It sounds too good to be true. What’s the catch?

Those largely positive results have so far only been noted in very small studies and online surveys. Unfortunately, these studies often involve an insufficient randomization of participants, meaning results are often distorted and drawing absolute conclusions is very difficult [4].

Many websites and forums carry extremely positive accounts regarding the effectiveness of cherry extracts, but interestingly, these are nowhere to be found among general guidelines for actually treating gout. The data is still too insufficient [5]. On the contrary, you often get the impression that these embellished endorsements only serve to entice gout sufferers desperate for some relief into buying extremely expensive dietary supplements containing cherry extracts. User reviews of such supplements also often contain these exact kinds of exaggerated promises [6].

Possible side effects of cherry extracts

The use of these supplements is not without controversy. As noted above, antioxidants are beneficial in neutralizing free radicals harmful to the body, but they also neutralize useful radicals that play an important role in the creation of new cells. For this reason, consumers need to be careful when taking high-dose antioxidants, as they can have a negative effect on a person’s health under certain circumstances [7].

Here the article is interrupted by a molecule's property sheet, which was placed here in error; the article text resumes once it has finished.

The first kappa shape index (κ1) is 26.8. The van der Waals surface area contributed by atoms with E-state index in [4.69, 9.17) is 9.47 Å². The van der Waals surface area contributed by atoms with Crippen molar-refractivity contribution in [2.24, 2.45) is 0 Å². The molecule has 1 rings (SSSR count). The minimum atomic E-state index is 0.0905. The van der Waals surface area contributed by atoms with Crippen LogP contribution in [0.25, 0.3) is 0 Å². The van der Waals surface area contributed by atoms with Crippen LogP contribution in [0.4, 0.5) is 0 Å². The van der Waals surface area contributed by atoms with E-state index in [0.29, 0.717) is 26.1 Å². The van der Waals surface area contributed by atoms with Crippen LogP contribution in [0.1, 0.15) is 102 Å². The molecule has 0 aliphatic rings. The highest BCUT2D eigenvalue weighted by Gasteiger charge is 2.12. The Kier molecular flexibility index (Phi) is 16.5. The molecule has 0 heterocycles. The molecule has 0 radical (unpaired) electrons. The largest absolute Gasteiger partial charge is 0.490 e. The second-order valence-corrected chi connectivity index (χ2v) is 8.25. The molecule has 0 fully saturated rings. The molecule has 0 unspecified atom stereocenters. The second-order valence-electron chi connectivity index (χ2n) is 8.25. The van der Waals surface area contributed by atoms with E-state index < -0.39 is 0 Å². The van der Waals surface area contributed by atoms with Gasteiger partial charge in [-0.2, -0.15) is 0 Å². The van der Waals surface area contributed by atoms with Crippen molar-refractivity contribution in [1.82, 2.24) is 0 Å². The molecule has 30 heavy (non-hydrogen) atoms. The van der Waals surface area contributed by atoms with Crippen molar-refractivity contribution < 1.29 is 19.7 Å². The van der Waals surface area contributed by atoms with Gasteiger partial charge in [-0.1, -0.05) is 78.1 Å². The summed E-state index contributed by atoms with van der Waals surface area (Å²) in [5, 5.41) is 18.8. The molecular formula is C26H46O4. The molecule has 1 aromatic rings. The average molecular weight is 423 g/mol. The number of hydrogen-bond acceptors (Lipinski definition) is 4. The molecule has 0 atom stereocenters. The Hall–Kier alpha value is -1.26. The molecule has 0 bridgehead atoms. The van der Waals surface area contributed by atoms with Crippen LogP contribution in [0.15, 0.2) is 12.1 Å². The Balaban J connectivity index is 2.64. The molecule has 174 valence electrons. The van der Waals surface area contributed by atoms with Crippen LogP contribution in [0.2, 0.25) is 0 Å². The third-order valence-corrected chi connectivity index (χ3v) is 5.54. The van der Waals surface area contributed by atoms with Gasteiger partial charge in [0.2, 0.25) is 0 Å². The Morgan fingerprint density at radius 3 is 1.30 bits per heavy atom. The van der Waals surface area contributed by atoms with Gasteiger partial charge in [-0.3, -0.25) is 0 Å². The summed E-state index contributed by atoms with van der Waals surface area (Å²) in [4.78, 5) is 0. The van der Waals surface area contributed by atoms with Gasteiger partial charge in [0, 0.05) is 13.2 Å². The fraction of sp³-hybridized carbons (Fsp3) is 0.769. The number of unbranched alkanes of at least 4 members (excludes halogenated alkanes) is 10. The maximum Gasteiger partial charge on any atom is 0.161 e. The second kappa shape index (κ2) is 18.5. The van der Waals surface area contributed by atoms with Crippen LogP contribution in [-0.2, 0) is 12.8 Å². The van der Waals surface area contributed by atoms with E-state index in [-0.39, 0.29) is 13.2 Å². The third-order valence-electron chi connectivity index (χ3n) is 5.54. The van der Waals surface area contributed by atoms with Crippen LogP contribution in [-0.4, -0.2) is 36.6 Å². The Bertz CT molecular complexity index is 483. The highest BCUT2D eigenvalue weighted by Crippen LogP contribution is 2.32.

We have already seen the first individual cases of chronic kidney diseases, which may have occurred due to the consumption of highly concentrated cherry extracts. Patients who are already taking several medications (a common combination is diuretic medication, ACE inhibitors, and painkillers) appear to be at particular risk [3]. Added caution is required here, and dietary supplements should not be taken without consulting a physician.


Cherries – and sour cherries in particular – are a healthy snack, and if consumed regularly, could help keep gout manageable and possibly prevent flare-ups of the disease. However, whether they – and especially expensive cherry extracts – constitute some kind of miracle cure to bring gout under control is very doubtful. The studies that have been done are simply too lacking in reliable data to make such a claim. Nevertheless, there is much to be said for regularly consuming sour cherries, pickled cherries, or cherry juice (the latter in moderation, since it can quickly lead to excess sugar consumption). These all contain moderate amounts of anthocyanins, among other useful substances, and can be safely consumed.